Friday, January 27, 2012

Plant Trek: Amazon

*Note this pic is from google, we weren't allowed to take pictures inside

Before our tour at Amazon, I had never thought about what it must take Amazon to get just about anything in the mail to me within 2 days. I have a newfound appreciation for what they do. One of the best parts of the tour was just walking around their “libraries” of items. I saw just about everything that day even gingerbread marshmallows. I also enjoyed seeing the automatic packer that creates a box around the product and then with bar codes figures out which city it is going to and sends it to the right truck all automatically. It was all really, really impressive. I want to meet the people that designed the ‘production’ process and the people who made the optimization program that says where all the product needs to be across the US and how much to store where.

Fun Facts:
  • The facility general manager was an LGO grad.
  • Work Hard. Have Fun. Make History. This was above the front doors as we walked in the facility and I like it.
  • The Phoenix facility ships hundreds of thousands of items per day.
  • Amazon started by fulfilling orders in Jeff Bezos’ home.
  • They increase their employee base with 3X the workers over the holidays
  • The last item bought and delivered before Christmas was ordered at 2:35pm and was delivered at 6:15pm. It was a rechargeable battery pack.
  • If you stacked up the all of the copies sold during the 2011 holiday season of the Steve Jobs book it would be taller than Mt. Everest.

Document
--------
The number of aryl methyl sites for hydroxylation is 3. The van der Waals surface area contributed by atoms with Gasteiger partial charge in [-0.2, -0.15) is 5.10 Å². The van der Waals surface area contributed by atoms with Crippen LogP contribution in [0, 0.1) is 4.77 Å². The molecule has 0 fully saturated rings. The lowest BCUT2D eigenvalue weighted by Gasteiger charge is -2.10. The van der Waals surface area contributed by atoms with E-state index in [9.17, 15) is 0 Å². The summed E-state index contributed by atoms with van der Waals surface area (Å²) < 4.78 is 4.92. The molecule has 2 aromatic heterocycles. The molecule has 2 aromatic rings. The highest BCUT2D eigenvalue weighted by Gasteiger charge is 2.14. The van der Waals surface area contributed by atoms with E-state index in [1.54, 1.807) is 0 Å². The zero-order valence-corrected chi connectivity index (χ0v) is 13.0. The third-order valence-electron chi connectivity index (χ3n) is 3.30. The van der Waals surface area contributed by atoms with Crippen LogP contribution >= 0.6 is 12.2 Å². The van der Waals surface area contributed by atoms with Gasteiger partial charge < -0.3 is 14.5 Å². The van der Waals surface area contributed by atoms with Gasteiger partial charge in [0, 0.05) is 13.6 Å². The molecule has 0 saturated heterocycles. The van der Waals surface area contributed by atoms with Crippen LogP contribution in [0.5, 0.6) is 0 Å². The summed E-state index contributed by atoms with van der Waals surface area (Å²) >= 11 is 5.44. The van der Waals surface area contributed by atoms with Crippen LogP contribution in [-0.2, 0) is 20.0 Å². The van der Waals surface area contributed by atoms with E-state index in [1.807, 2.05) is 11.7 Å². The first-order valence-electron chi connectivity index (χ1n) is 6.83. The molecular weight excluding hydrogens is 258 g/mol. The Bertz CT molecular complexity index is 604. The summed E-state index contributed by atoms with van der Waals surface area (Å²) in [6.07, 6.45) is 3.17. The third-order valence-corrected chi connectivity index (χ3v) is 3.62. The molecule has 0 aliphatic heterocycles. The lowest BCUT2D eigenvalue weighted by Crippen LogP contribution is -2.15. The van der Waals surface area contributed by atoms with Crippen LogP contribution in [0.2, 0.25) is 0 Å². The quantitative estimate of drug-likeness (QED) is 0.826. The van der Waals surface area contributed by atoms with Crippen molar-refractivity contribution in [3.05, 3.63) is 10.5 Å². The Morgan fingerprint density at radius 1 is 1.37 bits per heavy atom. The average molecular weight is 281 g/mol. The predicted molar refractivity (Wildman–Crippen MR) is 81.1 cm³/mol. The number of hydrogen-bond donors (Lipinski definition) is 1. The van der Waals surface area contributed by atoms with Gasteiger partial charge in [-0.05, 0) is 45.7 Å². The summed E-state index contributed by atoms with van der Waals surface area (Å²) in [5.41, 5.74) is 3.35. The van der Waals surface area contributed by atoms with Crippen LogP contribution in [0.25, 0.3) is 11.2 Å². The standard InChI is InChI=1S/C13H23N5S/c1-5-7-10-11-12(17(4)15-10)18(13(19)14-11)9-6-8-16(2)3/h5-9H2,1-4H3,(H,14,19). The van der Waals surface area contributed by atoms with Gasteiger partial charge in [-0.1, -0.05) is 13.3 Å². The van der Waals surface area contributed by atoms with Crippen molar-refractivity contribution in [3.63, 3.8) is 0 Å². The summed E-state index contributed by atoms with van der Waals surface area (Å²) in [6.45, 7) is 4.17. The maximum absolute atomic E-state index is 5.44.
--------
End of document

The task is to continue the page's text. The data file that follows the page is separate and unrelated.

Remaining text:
• None of Amazon’s sites are unionized.
  • Amazon runs the largest website in the world.
  • It only takes moments between when you place an order on and when it arrives in a picker’s handset to go find.
  • It takes 1-2 hours between the picker getting it to it being sorted, packed, and on to a UPS truck.

Plant Trek: Boeing

For the Boeing tour started with the 737 Delivery Center and Paint Hangers. We went to the Future of Flight Aviation Center after the facility tours. We had an executive lunch and I enjoyed getting to talk with head of Boeing defense engineering. Lunch was followed by the Everett factory tour where we saw the 787 and 777 lines being made. The final stop was the 787 Dreamliner Gallery Tour, which was my favorite part. This is where Boeing brings customers to help them pick out their plane seats, lavatories, crew quarters, and fabric/color schemes. We were like a bunch of kids in a playground!

Fun Facts:
  • Disneyland’s footprint can fit into Boeing’s Everett facility
  • A fellow LGO, Ben Mussi, has 6 patents on the 787- Boeing’s newest airplane
  • Another fellow LGO, Erick Corona, has flown on 34 test flights of the 787
  • 48% of Boeing’s workforce is eligible for retirement in the next 4 years
  • The hanger that cures the paint job is kept at 120 degrees
  • It takes 40-60 gallons to paint an airplane; this adds 200-450 lbs of weight
  • A Boeing airplane retails for $70M
  • The last plane Boeing introduced before the 787 was the 777 which was first sold in 1992- 20 years ago
  • The Everett facility is the largest building in the world by volume (472,370,319 cu ft) and covers 98.3 acres
  • There were birds flying around the facility

Thursday, January 26, 2012

InterviewFest Preparations

This time last year I was overjoyed to have gotten an invitation to InterviewFest and I know those that have been selected to interview this year are probably feeling excited and nervous about next Friday and Monday. I typically go overboard on these types of things so if you don't do all the stuff I did you'll probably be fine, but if you are looking for more ways to prepare, this might give you some ideas. I prepared for my interview by reading official (Sloan and LGO admissions) and unofficial (blogs, clearadmit, and other websites) interview advice and compiled the following checklist: